Tenways CGO800S review: More utility than bike, but maybe that’s OK

Tenways CGO800S review: More utility than bike, but maybe that’s OK


I enjoyed riding the Tenways CGO800S far more once I stopped thinking of it as a bike, and more like the e-bike version of a reasonable four-door sedan.

It is a bike, to be sure. It has two wheels, handlebars, pedals, and a drivetrain between feet and rear cog. It’s just not the kind of bike I’m used to. There are no gears to shift between, just a belt drive and five power modes. The ride is intentionally “Dutch-style” (from a Dutch company, no less), with a wide saddle and upright posture, and kept fairly smooth by suspension on the front fork. It ships with puncture-proof tires, sensible mud guards, and integrated lights. And its 350 W motor is just enough to make pedaling feel effortless, but you’ll never quite feel like you’re winning a race.

I also didn’t feel like I was conquering the road when I was on the CGO800S so much as borrowing my aunt’s car for an errand. The “Sky Blue” color helped cement the image of a modern-day Mercury Sable in my head. It’s not meant for no-power riding, and its battery isn’t a long-hauler, with a stated 53-mile range. It’s comfortable, it’s capable, and maybe we’ve long since reached the stage of the e-bike market where some bikes are just capital-F Fine, instead of them all being quirky experiments.

All this is to say I didn’t have any real issues with the CGO800S itself, beyond some notable matters of build quality and wonky display software. There are e-bikes in the same $1,700 price range that look far more slick, have more traditional bike shapes and postures, or have a lot more range or power. But here’s this package of comfort, convenience, and capability, and once you get it assembled and tuned up, it’s quite handy.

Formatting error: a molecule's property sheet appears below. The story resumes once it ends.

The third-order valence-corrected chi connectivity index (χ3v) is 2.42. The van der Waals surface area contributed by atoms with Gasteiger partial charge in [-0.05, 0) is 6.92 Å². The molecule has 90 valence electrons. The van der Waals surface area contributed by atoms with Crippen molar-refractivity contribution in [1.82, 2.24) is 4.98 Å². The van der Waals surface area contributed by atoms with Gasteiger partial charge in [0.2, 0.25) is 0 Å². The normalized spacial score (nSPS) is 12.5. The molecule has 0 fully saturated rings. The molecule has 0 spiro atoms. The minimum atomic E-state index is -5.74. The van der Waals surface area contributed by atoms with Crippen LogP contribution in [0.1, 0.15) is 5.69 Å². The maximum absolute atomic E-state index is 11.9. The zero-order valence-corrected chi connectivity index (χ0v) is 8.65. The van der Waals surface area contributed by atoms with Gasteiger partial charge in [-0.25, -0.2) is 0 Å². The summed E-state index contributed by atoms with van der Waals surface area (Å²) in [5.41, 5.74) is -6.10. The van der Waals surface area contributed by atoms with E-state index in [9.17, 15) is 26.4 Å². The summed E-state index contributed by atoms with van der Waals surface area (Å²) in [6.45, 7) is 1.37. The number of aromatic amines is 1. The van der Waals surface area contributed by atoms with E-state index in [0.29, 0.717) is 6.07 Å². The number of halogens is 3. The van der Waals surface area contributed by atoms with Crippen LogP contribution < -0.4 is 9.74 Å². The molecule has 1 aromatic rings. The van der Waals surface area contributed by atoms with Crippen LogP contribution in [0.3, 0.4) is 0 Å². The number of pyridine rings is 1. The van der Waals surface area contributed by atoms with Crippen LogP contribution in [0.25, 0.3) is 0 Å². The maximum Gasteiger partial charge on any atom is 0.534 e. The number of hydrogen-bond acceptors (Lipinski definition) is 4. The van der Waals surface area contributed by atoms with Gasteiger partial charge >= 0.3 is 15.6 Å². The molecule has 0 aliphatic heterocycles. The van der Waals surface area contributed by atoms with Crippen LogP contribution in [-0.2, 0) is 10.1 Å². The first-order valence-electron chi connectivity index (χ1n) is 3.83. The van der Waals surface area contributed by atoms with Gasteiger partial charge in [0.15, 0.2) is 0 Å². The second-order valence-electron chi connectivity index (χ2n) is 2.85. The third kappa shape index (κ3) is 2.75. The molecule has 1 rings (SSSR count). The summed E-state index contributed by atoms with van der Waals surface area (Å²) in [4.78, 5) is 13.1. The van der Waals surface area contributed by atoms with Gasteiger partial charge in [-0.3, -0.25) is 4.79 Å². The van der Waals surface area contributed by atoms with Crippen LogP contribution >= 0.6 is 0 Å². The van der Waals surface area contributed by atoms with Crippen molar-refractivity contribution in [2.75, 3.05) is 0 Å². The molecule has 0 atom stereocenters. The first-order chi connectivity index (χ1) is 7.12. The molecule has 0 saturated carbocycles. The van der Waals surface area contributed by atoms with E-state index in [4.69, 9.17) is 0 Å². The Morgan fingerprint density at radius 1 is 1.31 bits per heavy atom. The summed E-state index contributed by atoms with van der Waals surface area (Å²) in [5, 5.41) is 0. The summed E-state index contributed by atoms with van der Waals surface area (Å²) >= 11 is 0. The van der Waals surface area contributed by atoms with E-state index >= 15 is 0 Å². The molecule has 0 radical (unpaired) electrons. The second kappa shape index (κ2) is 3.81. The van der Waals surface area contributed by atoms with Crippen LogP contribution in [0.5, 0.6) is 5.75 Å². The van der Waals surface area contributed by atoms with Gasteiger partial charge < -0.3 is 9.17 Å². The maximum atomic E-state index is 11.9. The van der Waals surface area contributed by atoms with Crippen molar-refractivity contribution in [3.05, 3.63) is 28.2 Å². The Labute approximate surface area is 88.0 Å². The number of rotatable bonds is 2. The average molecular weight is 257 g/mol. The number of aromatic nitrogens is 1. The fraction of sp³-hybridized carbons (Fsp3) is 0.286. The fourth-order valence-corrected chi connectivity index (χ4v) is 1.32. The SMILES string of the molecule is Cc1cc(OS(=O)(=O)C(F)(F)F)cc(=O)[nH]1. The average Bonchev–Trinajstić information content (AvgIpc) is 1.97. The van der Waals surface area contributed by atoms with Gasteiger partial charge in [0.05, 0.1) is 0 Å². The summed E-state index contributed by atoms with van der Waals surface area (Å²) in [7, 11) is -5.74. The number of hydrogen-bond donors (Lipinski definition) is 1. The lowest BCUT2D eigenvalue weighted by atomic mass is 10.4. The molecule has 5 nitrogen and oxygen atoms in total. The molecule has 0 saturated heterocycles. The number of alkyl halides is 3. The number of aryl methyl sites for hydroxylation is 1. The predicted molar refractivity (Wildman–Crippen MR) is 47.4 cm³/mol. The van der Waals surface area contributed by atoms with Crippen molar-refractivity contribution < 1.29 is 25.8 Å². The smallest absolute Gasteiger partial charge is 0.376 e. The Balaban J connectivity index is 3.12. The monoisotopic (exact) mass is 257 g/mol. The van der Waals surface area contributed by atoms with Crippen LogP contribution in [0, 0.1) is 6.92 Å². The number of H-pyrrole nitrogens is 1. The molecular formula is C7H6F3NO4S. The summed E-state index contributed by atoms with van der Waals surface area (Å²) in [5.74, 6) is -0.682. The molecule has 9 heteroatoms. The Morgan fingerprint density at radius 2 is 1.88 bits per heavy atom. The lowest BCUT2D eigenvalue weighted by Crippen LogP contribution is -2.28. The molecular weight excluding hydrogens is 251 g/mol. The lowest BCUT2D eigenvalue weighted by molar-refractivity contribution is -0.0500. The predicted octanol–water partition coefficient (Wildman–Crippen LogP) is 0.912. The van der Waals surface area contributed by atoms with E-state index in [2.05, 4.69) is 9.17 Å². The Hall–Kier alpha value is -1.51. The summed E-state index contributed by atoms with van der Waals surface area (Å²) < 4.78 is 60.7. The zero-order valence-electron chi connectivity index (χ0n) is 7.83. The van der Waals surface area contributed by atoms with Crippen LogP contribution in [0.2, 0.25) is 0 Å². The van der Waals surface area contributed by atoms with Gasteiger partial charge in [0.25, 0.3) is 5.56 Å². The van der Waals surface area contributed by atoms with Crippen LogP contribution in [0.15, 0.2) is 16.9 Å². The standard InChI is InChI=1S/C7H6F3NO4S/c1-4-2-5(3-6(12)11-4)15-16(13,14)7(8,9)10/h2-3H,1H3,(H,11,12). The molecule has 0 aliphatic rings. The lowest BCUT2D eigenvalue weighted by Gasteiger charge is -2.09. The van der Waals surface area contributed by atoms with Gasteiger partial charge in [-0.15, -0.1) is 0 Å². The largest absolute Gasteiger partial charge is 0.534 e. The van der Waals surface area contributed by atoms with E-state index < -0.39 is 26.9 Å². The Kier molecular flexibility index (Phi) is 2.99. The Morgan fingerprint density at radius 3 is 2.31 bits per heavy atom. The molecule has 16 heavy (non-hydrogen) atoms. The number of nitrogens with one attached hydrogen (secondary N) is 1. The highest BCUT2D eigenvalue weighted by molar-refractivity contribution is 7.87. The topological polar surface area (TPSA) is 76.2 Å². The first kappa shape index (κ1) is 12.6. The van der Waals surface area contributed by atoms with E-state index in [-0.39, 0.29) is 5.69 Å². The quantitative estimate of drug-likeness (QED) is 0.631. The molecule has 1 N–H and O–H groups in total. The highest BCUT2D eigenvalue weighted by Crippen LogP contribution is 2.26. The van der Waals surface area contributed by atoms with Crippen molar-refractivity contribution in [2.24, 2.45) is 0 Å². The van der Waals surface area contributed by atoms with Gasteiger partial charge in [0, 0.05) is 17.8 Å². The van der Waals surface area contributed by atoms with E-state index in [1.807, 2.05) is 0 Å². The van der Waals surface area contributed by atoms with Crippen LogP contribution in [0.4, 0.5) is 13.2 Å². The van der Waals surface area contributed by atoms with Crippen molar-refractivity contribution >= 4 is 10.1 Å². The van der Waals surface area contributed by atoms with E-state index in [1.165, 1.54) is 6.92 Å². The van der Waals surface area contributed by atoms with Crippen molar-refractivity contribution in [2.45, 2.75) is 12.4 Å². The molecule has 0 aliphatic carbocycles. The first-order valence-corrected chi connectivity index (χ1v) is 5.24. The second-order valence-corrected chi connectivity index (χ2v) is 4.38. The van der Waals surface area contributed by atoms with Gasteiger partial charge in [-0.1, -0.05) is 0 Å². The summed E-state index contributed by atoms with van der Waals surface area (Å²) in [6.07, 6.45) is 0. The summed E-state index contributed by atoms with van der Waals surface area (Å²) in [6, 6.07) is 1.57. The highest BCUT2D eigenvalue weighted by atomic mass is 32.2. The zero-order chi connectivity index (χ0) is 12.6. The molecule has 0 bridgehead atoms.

Not the smoothest setup experience

Tenways has a lot of work to do in shipping the CGO800S to customers and helping them get it set up. The bike ships with both wheels, handlebar, cabling, rack, and battery separate from the frame. That would be fine if everything went to plan. The instructions are not the worst I’ve seen ship with an e-bike, but they’re not easy if you don’t have experience.

The whole of the front cabling setup is a sentence repeated twice on one page: “Insert the connectors into the outlet hole at the lower part of the handlebars, and organize the outlet.” There are icons and illustrations vaguely indicating that you should match the colors of each connector end. There is no suggestion of which cables should be taut, which should have some slack to them, or what a good look for a finished “organized outlet” should be. Another page described the setup of the front headlight, mudguard, and front fork in a similarly vague fashion, leaving me to wrench and re-wrench the same nuts three times.

The front wheel I received was also significantly out of true (not properly rounded), such that I couldn’t use its disc brake until it was fixed. I’m not being hyperbolic about a perceived imperfection: I’ve built my own bike wheels, I’ve trued dozens of wheels for guests at a bike-fix clinic, and this wheel was pretty rough. I was able to get it close enough with a zip tie on the frame, but given that I’m a reviewer receiving this wheel, it seems like some inspection steps are missing.

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